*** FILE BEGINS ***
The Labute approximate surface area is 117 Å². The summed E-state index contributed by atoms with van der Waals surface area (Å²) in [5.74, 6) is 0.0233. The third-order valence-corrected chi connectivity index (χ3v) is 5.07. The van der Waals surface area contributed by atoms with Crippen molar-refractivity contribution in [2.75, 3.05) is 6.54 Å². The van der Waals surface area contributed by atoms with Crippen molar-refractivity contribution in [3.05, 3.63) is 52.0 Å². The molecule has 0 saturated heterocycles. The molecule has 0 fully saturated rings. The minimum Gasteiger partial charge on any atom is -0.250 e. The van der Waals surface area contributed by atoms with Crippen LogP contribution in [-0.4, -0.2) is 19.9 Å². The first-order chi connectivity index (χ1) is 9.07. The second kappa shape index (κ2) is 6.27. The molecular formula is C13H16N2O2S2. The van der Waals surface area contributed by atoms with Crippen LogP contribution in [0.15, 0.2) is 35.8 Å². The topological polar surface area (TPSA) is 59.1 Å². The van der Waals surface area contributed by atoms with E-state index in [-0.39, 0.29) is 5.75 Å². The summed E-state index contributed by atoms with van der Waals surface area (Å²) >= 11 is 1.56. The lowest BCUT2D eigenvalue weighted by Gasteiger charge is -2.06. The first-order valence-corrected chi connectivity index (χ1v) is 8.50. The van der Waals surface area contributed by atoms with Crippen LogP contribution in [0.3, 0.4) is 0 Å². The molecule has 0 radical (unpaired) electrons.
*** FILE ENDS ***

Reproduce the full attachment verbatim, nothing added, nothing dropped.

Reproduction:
The Labute approximate surface area is 117 Å². The summed E-state index contributed by atoms with van der Waals surface area (Å²) in [5.74, 6) is 0.0233. The third-order valence-corrected chi connectivity index (χ3v) is 5.07. The van der Waals surface area contributed by atoms with Crippen molar-refractivity contribution in [2.75, 3.05) is 6.54 Å². The van der Waals surface area contributed by atoms with Crippen molar-refractivity contribution in [3.05, 3.63) is 52.0 Å². The molecule has 0 saturated heterocycles. The molecule has 0 fully saturated rings. The minimum Gasteiger partial charge on any atom is -0.250 e. The van der Waals surface area contributed by atoms with Crippen LogP contribution in [-0.4, -0.2) is 19.9 Å². The first-order chi connectivity index (χ1) is 9.07. The second kappa shape index (κ2) is 6.27. The molecular formula is C13H16N2O2S2. The van der Waals surface area contributed by atoms with Crippen LogP contribution in [0.15, 0.2) is 35.8 Å². The topological polar surface area (TPSA) is 59.1 Å². The van der Waals surface area contributed by atoms with E-state index in [-0.39, 0.29) is 5.75 Å². The summed E-state index contributed by atoms with van der Waals surface area (Å²) >= 11 is 1.56. The lowest BCUT2D eigenvalue weighted by Gasteiger charge is -2.06. The first-order valence-corrected chi connectivity index (χ1v) is 8.50. The van der Waals surface area contributed by atoms with Crippen LogP contribution in [0.3, 0.4) is 0 Å². The molecule has 0 radical (unpaired) electrons.